16. Mladen Dragojlovic, “Pope Francis sent message related to Montenegrin law on religious freedoms,” IBNA, 12th December 2019, https://balkaneu.com/pope-francis-sent-the-message-related-to-montenegrin-law-on-religious-freedoms/ (accessed 28th March 2020). 
  17. Patriarch Bartholomew, “We will never give autocephaly to the Montenegrin Orthodox Church,” Orthodox Christianity, 31st December 2019, https://orthochristian.com/126846.html (accessed 28th March 2020). 
  18. “Overview of the Law against the Serbian Orthodox Church in Montenegro,” European Centre for Law and Justice, https://eclj.org/religious-autonomy/coe/overview-on-the-law-against-the-serbian-orthodox-church-in-montenegro?lng=en (accessed 28th March 2020). 
  19. “Montenegro is rethinking the law on freedom of religion,” b92, 7th February 2020, https://bit.ly/2Uoducn (accessed 28th March 2020). 
  20. “Opinion of the Venice Commission on the Draft Law of Montenegro on Freedom of Religion or Beliefs and the Legal Status of Religious Communities (2019),” op. cit. 

 

Further reading about FORB in Montenegro on HRWF website





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PAKISTAN: The Catholic Commission of Justice and Peace and Blasphemy Laws

The Catholic Commission of Justice and Peace and Blasphemy Laws

Aug. 22 is the International Day Commemorating the Victims of Acts of Violence Based on Religion or Belief—the case of Pakistan

Aid to the Church in Need (18.08.2021) – https://bit.ly/2WlCZ1u – –  To mark the third annual UN Day to remember the victims of religiously motivated violence, Aid to the Church in Need puts the spotlight on the victims convicted under the blasphemy laws in Pakistan and spoke on this topic with Father Emmanuel Yousaf, project partner of ACN and director of the Catholic Commission for Justice and Peace (CCJP). The CCJP is currently handling 12 cases of blasphemy defendants. Of the 12 cases, 11 victims are Christian, and one is Hindu:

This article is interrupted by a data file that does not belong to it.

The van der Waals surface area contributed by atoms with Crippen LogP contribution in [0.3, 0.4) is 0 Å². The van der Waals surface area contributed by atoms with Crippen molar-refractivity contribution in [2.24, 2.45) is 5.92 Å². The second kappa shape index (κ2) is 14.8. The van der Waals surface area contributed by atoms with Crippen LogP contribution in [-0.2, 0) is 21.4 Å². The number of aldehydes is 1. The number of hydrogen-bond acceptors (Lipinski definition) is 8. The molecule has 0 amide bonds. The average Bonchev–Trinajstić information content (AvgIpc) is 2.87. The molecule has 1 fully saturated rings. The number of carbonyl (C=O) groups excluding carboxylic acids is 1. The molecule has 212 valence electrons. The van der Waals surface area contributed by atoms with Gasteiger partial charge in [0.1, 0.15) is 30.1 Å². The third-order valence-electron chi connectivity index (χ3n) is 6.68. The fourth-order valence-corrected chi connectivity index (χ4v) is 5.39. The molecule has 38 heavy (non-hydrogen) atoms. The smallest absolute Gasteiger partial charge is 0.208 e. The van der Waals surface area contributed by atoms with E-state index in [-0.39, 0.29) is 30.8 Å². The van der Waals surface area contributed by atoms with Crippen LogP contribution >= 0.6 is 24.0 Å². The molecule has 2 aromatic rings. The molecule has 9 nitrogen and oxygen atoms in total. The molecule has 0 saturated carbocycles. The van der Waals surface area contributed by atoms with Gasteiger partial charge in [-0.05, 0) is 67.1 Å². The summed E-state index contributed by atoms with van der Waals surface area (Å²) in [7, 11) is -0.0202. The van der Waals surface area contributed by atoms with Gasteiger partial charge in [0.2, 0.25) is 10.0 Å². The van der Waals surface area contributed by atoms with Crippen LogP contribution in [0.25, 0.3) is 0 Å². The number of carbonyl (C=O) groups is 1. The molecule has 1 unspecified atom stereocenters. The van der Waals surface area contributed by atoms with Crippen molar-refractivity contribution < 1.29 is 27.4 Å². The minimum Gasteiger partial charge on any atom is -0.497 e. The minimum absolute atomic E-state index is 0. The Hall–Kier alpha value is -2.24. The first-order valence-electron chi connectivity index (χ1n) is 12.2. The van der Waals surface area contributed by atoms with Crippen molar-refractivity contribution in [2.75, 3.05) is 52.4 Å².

Could you explain the consequences of false accusations?

When a person is accused falsely, the impact is not limited to the victim itself, or the family, but the whole locality and neighborhood gets affected. Even their houses and churches are attacked and burned. For example, in Shanti Nagar, a Christian village in Khanewal city, the whole village was attacked because of one falsely accused person, Baba Raji. Similarly, seven people were burned alive in Gojra, a town close to Faisalabad, and Joseph Colony, a village on the outskirts of Lahore city, was attacked by a large mob, setting fire to more than 150 houses, including that of Sawan Masih, a falsely accused sanitation worker. Plus, a falsely accused victim, even after being acquitted, would not be able to return to her or his neighborhood or even her or his hometown. The lives of these victims are threatened forever, and many have been killed even after being acquitted.

 

Last April, the European Parliament adopted a resolution condemning blasphemy laws in Pakistan. How important is this resolution for religious minorities in the country?

This resolution is of great importance for the rights of religious minorities in Pakistan, especially the Christian community. As the data show, blasphemy is the charge in 52 percent of the cases affecting religious minorities and in 14.5 percent of cases of Christians specifically. However, the Christian community represents only 1.27 percent of the population.

 

The resolution noted an alarming increase in blasphemy accusations over the last year in Pakistan, online and offline.